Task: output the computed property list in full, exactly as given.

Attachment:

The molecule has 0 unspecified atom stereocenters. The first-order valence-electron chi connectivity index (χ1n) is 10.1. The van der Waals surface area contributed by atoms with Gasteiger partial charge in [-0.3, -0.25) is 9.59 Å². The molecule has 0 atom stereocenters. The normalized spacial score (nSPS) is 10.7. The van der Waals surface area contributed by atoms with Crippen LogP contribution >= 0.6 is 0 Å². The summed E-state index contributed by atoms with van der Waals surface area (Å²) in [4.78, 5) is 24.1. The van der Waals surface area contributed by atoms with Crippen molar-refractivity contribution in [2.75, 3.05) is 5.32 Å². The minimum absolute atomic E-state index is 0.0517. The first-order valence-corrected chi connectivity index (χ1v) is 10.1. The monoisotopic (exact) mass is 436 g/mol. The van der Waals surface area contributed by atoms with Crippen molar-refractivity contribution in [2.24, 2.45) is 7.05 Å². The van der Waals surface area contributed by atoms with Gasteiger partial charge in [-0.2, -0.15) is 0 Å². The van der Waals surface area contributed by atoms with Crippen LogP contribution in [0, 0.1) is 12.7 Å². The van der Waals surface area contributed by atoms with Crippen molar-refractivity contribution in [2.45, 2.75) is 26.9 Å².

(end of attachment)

The molecule has 0 unspecified atom stereocenters. The first-order valence-electron chi connectivity index (χ1n) is 10.1. The van der Waals surface area contributed by atoms with Gasteiger partial charge in [-0.3, -0.25) is 9.59 Å². The molecule has 0 atom stereocenters. The normalized spacial score (nSPS) is 10.7. The van der Waals surface area contributed by atoms with Crippen LogP contribution >= 0.6 is 0 Å². The summed E-state index contributed by atoms with van der Waals surface area (Å²) in [4.78, 5) is 24.1. The van der Waals surface area contributed by atoms with Crippen molar-refractivity contribution in [2.75, 3.05) is 5.32 Å². The minimum absolute atomic E-state index is 0.0517. The first-order valence-corrected chi connectivity index (χ1v) is 10.1. The monoisotopic (exact) mass is 436 g/mol. The van der Waals surface area contributed by atoms with Crippen molar-refractivity contribution in [2.24, 2.45) is 7.05 Å². The van der Waals surface area contributed by atoms with Gasteiger partial charge in [-0.2, -0.15) is 0 Å². The van der Waals surface area contributed by atoms with Crippen LogP contribution in [0, 0.1) is 12.7 Å². The van der Waals surface area contributed by atoms with Crippen molar-refractivity contribution in [2.45, 2.75) is 26.9 Å².